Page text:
Wait. I said that last week. And the week before. Hmmm. Nope, still applies.
Well, at least my detractors (of which they are legion) won’t have the excuse to bash me for my not writing about the Seahawks THIS week. Aren’t they lucky? Now they can simply focus on my lack of football knowledge, or punctuation.
Every year, it seems, fans sit in anticipation for the season to start. Hope springs eternal. Drafts are dissected. Free Agency signings are debated. Cut on the roster are predicted. The eventual season results are prognosticated.
But, for Seattle Seahawk fans, there is one more topic routinely (and hotly) debated.
Will this be Mike Holmgren’s last year as the coach of the Seahawks?
This is not a new topic. It has been talked about for years. And yet, he still remains, to the endless consternation of quite a few vocal folks. Not I, of course. I’ve staunchly defended him over the years as the best coach we could have available on the market. There isn’t any real reason to get rid of him….yet.
Last year, I made a similar column stating basically that all of the stars were aligned for the Seahawks to achieve great things in 2003. Since the term “great things” is quite wishy-washy, it’s easy to say I was right. Going 10-6 and getting into the playoffs could be considered “great” but who am I kidding?
And now, for Mike, things are much worse. Want to talk about pressure?
Just about every media talking head predicts the Seahawks to win the NFC West.
Some even go so far as to predict a Super Bowl appearance. Some even go out on a limb and predict we’ll win it all this year. Whew. Coach Holmgren certainly hasn’t this high of expectations for his franchise since moving to the Pacific Northwest. Everyone dreamed of making it back to the playoffs and being serious contenders year after year, but to win the Big One?
As for me, I’ll be happy just to win a playoff game and get past the 1st and perhaps the 2nd round. While there are a lot of reasons why this might be our best chance this year before cap issues and free agency might start to cause problems with our team cohesiveness, I’m not going to be so quick to yank the rug out from under the Coach if things don’t go exactly as planned.
While a lot of fans pooh-pooh the 2002 season’s rash of injuries as just an excuse for poor performance, I think it was devastating, especially in losing our #1 quarterback so quickly. The injury gods did our defense no favors either. It wasn’t until Matt Hasselbeck’s gritty 2nd half performance that our team was able to string some wins together. The unfortunate fact is, the injury bug can strike at any time, and passing it off as a non factor is just silly. Does anyone give the Atlanta Falcons any chances of succeeding when M. Vick goes down?
Didn’t think so.
Another factor that might or might not come into play is the infamous “Strength of Schedule”, or SOS. Now, I don’t put too much stock into this, after all it’s merely comparing LAST years results with this year’s schedule, and as we all know in this day and age, last year’s results don’t mean diddly-squat. But, it DOES give you a good idea about how much of a tougher or easier row to hoe the team would have, if you look at it with all of this year’s changes. A lot of the traditional powerhouses, and teams looking to have made major upgrades (as well as downgrades) are on the schedule this year. I don’t think it’s too much of a leap to say our schedule is a bit harder this year over last year, simply based on perceptions of how the other teams stack up after the off season moves they’ve made.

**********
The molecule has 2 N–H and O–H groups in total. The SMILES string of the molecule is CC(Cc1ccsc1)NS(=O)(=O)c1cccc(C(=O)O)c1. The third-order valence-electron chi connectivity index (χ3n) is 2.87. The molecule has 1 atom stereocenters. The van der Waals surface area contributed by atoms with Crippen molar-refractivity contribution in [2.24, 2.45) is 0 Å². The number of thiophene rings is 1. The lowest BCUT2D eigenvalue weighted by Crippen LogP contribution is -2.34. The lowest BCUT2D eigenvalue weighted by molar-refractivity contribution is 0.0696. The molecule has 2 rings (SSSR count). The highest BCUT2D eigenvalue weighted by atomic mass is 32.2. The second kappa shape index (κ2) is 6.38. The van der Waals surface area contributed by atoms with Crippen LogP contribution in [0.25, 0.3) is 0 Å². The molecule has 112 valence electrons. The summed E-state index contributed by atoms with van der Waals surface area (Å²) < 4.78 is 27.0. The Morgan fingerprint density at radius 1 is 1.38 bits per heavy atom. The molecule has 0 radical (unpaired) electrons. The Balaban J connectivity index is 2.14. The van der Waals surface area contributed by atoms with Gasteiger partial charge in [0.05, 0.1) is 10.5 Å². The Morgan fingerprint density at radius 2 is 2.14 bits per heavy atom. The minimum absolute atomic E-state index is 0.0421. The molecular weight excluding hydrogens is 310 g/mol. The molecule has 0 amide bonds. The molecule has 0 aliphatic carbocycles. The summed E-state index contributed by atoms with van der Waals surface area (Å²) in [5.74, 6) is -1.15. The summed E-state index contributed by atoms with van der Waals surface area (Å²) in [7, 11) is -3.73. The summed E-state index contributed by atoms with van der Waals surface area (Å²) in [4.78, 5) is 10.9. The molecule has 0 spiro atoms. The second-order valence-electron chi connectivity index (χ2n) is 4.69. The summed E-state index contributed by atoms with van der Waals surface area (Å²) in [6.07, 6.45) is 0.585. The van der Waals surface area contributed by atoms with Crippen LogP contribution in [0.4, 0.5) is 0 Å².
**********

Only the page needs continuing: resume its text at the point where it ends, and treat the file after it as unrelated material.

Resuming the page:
That of course, is looking at the Seahawks like they have stood around idly while the rest of the league moved forward, which is far from the truth.
So, the added pressure of improving from a 10-6 season, a tougher schedule, and the unknown variables like injuries makes the 2004 season quite interesting. But how does this factor into Mike Holmgren’s job security? You could simply say (again) that it’s do or die time. Succeed or fail, there are no other options. That would be the easy stance to take.
Myself, I take each and every year as it’s own result. I don’t look at the overall (not seasonal) record. I do wish to see steady improvement (which we’ve seen, for the most part) but if the train suddenly derails, I’m not (if I was running things) going to suddenly whip out my axe to go behead the team.
Going on a firing binge is a knee jerk reaction based on emotion, without calculating all of the variables. Considering that Paul Allen, owner and gazillionaire of the Seattle Seahawks, I don’t think he’s prone to emotional outbursts either. I believe in responsible accountability. No matter who the coach was, they can’t:
Or the other countless, unpredictable events within a single year.
This is a good football team. It’s well coached, it has a stable of great players, it has a great owner. It’s motivated. It has the potential and above-average chances to go all the way this year. If, when all is said and done, the team has a setback, and you can place the blame on the coaching of the team, then, sure, it’s perhaps time to move on. Until then, let’s support the team and be realistic in our assessment of how things go in 2004, okay?
Glenn Geiss writes the "Fan Noise" column for Seahawks.NET every Thursday. Feel free to send him feedback at firstname.lastname@example.org.